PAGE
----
What is Multiple Sclerosis?
Multiple Sclerosis (MS) is a chronic, inflammatory and neurodegenerative human disease which results from the autoimmune destruction of myelin and associated collateral tissue damage within the human central nervous system.
MS affects approximately 2.5 million persons worldwide. In the United States, MS is the most common cause of non-traumatic, long-term neurological disability in young adults, affecting at least 400,000 persons. Although MS is found throughout the world, marked regional variability is well known and likely reflects a combination of multiple interacting genetic and environmental influences. MS is usually first noted in young adults, affecting women two to three times more frequently than men.
Despite the common description of MS as one disease, several subtypes are recognized clinically. The established clinical subtypes include: relapsing-remitting (RRMS), primary progressive (PPMS), secondary progressive (SPMS), and progressive-relapsing (PRMS) forms. Over decades most untreated persons with RRMS will become ?secondarily progressive?; i.e. will develop SPMS. At least 85% of the entire MS population is represented within the combined categories of RRMS and its subsequent form, SPMS. Persons with primary progressive MS (PPMS) are those who never have relapses and remissions, and comprise about 10% of all persons with MS. Progressive-relapsing MS (PRMS) is progressive from the onset without remission and is later punctuated with relapses and remissions. This form of MS affects about 5% of persons with MS.
A common individual course of MS is shown in the figure. As shown, the first clinical evidence of RRMS is usually preceded by subclinical disease activity most sensitively detected by changes in magnetic resonance imaging (MRI) of the brain. Eighty to 90% of new MRI events may not cause clinical symptoms perhaps due to their relatively small size, preferential distribution within the brain white matter, and redundancy of brain circuitry.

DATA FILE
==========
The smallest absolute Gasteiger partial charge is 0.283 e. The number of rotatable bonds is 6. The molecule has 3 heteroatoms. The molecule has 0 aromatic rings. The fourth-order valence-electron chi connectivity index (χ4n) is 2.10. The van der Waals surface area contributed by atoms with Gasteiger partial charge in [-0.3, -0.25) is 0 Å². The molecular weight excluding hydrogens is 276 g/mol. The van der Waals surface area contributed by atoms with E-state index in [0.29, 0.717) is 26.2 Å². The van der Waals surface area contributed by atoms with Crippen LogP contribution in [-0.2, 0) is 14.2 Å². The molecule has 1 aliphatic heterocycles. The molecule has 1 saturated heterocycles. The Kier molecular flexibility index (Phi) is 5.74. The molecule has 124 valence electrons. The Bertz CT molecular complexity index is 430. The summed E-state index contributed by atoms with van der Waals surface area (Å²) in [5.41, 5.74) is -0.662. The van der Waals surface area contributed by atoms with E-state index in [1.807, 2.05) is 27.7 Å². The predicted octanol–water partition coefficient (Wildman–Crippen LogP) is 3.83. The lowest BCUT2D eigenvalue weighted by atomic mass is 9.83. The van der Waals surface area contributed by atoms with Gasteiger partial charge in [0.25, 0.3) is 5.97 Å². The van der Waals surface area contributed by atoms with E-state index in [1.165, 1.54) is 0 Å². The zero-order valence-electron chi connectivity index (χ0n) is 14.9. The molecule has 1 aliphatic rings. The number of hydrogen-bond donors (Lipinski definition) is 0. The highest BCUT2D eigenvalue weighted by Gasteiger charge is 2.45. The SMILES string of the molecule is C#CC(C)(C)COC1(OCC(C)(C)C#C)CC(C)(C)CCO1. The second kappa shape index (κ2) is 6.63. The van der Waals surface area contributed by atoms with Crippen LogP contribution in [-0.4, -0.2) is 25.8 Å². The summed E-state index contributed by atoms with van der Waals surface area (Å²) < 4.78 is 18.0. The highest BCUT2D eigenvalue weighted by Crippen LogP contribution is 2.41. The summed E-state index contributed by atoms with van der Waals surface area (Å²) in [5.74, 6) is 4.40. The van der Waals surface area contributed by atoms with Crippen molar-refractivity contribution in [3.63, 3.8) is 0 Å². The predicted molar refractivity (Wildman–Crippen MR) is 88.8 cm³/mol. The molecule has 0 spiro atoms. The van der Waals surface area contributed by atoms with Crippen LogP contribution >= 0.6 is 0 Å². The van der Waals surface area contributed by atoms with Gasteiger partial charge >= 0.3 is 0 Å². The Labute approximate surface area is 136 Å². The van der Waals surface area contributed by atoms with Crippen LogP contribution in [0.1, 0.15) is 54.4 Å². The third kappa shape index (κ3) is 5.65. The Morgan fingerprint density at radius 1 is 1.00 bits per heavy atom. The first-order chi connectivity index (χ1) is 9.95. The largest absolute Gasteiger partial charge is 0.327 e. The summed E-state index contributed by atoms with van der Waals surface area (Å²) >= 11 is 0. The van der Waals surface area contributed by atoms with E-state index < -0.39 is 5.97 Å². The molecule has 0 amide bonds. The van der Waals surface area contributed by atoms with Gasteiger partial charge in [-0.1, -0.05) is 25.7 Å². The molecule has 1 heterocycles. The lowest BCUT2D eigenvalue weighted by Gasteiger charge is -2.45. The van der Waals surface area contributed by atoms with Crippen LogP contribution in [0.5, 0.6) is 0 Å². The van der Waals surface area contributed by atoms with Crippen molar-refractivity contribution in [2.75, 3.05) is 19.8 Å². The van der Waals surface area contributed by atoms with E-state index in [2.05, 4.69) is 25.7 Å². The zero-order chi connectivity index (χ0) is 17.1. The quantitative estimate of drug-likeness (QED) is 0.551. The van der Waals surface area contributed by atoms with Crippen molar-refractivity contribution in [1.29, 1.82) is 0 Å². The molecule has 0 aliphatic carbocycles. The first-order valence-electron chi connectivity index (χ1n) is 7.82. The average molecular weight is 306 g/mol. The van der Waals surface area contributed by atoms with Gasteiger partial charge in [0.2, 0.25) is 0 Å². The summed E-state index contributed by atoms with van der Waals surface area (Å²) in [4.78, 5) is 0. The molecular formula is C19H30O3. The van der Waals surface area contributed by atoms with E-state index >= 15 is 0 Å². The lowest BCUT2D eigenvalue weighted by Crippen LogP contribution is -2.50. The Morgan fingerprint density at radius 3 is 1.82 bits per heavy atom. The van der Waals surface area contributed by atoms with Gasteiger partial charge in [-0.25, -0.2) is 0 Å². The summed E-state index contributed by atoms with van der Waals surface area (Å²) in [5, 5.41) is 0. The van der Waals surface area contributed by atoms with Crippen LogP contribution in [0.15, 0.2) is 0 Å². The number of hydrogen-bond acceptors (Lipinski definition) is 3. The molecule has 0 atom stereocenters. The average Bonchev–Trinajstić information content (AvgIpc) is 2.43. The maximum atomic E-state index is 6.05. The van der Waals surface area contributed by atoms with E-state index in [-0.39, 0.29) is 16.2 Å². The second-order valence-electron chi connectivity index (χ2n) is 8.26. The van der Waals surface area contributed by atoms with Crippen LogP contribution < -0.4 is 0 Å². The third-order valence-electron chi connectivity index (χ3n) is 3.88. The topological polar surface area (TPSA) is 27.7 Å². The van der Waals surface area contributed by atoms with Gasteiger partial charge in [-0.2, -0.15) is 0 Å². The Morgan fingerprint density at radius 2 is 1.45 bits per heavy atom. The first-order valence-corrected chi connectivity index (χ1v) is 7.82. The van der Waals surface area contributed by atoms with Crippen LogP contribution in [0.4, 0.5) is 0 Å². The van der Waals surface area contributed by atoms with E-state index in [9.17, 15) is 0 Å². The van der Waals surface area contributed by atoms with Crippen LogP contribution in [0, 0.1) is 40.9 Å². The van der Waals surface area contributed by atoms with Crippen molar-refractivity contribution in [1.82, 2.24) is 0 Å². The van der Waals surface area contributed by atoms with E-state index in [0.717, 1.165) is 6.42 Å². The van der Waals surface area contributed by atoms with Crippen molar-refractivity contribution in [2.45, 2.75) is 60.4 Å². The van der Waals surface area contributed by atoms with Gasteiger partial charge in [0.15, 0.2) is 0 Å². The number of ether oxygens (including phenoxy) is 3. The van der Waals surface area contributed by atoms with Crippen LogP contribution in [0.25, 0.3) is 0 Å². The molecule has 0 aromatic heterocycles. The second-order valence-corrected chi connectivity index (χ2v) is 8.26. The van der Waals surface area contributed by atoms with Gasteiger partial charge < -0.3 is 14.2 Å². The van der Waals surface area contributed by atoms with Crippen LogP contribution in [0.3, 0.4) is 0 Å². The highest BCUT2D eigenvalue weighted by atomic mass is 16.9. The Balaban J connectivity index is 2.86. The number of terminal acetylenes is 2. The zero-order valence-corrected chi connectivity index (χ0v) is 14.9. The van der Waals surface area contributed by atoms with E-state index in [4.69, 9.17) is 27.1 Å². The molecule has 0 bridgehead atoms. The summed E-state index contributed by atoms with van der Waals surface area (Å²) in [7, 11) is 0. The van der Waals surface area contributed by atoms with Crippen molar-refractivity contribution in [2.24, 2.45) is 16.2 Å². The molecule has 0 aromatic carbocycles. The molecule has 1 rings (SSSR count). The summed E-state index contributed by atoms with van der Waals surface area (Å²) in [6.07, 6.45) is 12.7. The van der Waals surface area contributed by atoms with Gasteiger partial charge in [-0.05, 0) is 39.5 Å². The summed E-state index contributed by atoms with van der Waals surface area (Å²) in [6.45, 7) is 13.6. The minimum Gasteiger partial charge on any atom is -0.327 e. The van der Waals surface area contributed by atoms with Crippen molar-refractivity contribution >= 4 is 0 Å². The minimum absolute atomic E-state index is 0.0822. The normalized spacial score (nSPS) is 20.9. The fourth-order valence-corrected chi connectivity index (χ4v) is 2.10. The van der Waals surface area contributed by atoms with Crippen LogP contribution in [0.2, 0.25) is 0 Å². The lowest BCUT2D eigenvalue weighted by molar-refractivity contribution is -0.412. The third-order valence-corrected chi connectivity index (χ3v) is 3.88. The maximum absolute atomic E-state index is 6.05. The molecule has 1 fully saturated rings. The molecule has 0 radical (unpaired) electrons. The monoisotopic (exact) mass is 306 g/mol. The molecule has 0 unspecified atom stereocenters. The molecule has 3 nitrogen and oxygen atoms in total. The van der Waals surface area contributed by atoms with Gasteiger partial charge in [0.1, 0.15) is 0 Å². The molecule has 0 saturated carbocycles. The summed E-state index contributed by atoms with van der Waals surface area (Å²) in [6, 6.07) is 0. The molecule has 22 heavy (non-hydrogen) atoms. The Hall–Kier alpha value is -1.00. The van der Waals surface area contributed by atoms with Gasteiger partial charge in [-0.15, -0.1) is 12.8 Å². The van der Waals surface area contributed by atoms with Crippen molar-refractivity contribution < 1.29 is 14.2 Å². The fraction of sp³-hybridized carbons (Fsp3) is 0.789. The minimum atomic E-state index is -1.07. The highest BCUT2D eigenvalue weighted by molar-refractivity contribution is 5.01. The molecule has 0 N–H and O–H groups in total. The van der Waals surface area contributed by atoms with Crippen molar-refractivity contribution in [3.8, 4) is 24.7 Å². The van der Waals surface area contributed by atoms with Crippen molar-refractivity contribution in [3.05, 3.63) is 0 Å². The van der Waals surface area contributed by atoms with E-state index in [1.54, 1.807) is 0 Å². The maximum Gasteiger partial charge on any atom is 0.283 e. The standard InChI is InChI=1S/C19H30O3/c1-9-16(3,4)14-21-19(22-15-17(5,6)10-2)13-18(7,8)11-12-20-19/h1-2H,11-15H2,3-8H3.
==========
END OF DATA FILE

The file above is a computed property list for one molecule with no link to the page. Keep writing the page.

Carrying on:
A new MRI event is an area of inflammation which is typically detected with a gadolinium (Gd)-enhanced MRI of the brain or spinal cord. After a period of a few weeks, the inflammation subsides, leaving an area of scar tissue (sclerosis) behind. The descriptive diagnostic term ?multiple sclerosis? derives from the multiplicity of these scarred (sclerotic) areas accumulated over time.
Clinical relapses can be associated with a variety of symptoms due to MS-related damage in brain and spinal cord. These may include disturbances of sensation, limb weakness, changes in vision or speech, balance or coordination problems, bowel and bladder control problems, excessive fatigue, and cognitive problems. As more inflammatory events occur over time, some of which actually reach clinical prominence (clinical relapses), the overall clinical and MRI extent of disease mounts (as shown in the Figure, white and orange lines, respectively).
At the same time, and now known to begin at even the earliest stages of MS, brain tissue loss also starts to occur, especially in untreated individuals. These changes correlate with long term irreversible physical and cognitive disabilities seen in many persons with MS. After 10 years disease duration, approximately 50% of untreated RRMS individuals will transition to SPMS.
This evolution is currently only recognizable after slow clinical worsening is noted in the absence of clinical relapses. All of these processes together lead to gradual MS worsening such that half of untreated persons with MS require a walking aid after 15-20 years of illness. The goals of early treatment of persons with MS are to help prevent the accumulation of brain and spinal cord damage that results in the disabling features of MS.